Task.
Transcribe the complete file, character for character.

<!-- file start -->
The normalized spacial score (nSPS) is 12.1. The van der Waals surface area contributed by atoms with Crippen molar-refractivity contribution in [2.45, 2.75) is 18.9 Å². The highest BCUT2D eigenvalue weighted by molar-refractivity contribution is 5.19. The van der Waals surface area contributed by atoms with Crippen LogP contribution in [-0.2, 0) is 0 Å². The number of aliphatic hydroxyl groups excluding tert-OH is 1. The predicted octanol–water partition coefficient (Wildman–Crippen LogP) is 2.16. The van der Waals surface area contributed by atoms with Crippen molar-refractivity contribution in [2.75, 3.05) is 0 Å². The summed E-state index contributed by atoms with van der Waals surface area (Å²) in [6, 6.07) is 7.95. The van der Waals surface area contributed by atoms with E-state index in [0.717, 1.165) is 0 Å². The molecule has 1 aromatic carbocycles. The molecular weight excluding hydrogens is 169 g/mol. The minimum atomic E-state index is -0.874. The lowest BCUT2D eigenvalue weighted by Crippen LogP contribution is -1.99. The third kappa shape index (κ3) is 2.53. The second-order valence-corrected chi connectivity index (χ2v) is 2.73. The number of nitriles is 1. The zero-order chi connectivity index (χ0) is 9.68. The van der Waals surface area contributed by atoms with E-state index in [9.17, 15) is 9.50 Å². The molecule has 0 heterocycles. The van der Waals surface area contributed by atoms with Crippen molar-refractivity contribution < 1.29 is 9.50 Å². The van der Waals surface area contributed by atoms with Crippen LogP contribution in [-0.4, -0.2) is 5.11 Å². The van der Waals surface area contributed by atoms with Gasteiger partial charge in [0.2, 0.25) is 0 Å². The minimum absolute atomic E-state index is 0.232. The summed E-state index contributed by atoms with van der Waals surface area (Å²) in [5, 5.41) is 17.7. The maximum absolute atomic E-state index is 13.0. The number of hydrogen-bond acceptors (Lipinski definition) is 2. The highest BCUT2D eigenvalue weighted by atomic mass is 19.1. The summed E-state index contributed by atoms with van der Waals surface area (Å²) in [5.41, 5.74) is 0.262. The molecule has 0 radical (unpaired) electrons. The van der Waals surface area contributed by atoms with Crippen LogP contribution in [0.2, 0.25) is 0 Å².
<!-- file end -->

The normalized spacial score (nSPS) is 12.1. The van der Waals surface area contributed by atoms with Crippen molar-refractivity contribution in [2.45, 2.75) is 18.9 Å². The highest BCUT2D eigenvalue weighted by molar-refractivity contribution is 5.19. The van der Waals surface area contributed by atoms with Crippen LogP contribution in [-0.2, 0) is 0 Å². The number of aliphatic hydroxyl groups excluding tert-OH is 1. The predicted octanol–water partition coefficient (Wildman–Crippen LogP) is 2.16. The van der Waals surface area contributed by atoms with Crippen molar-refractivity contribution in [2.75, 3.05) is 0 Å². The summed E-state index contributed by atoms with van der Waals surface area (Å²) in [6, 6.07) is 7.95. The van der Waals surface area contributed by atoms with E-state index in [0.717, 1.165) is 0 Å². The molecule has 1 aromatic carbocycles. The molecular weight excluding hydrogens is 169 g/mol. The minimum atomic E-state index is -0.874. The lowest BCUT2D eigenvalue weighted by Crippen LogP contribution is -1.99. The third kappa shape index (κ3) is 2.53. The second-order valence-corrected chi connectivity index (χ2v) is 2.73. The number of nitriles is 1. The zero-order chi connectivity index (χ0) is 9.68. The van der Waals surface area contributed by atoms with E-state index in [9.17, 15) is 9.50 Å². The molecule has 0 heterocycles. The van der Waals surface area contributed by atoms with Crippen molar-refractivity contribution < 1.29 is 9.50 Å². The van der Waals surface area contributed by atoms with Crippen LogP contribution in [-0.4, -0.2) is 5.11 Å². The van der Waals surface area contributed by atoms with Gasteiger partial charge in [0.2, 0.25) is 0 Å². The minimum absolute atomic E-state index is 0.232. The summed E-state index contributed by atoms with van der Waals surface area (Å²) in [5, 5.41) is 17.7. The maximum absolute atomic E-state index is 13.0. The number of hydrogen-bond acceptors (Lipinski definition) is 2. The highest BCUT2D eigenvalue weighted by atomic mass is 19.1. The summed E-state index contributed by atoms with van der Waals surface area (Å²) in [5.41, 5.74) is 0.262. The molecule has 0 radical (unpaired) electrons. The van der Waals surface area contributed by atoms with Crippen LogP contribution in [0.2, 0.25) is 0 Å².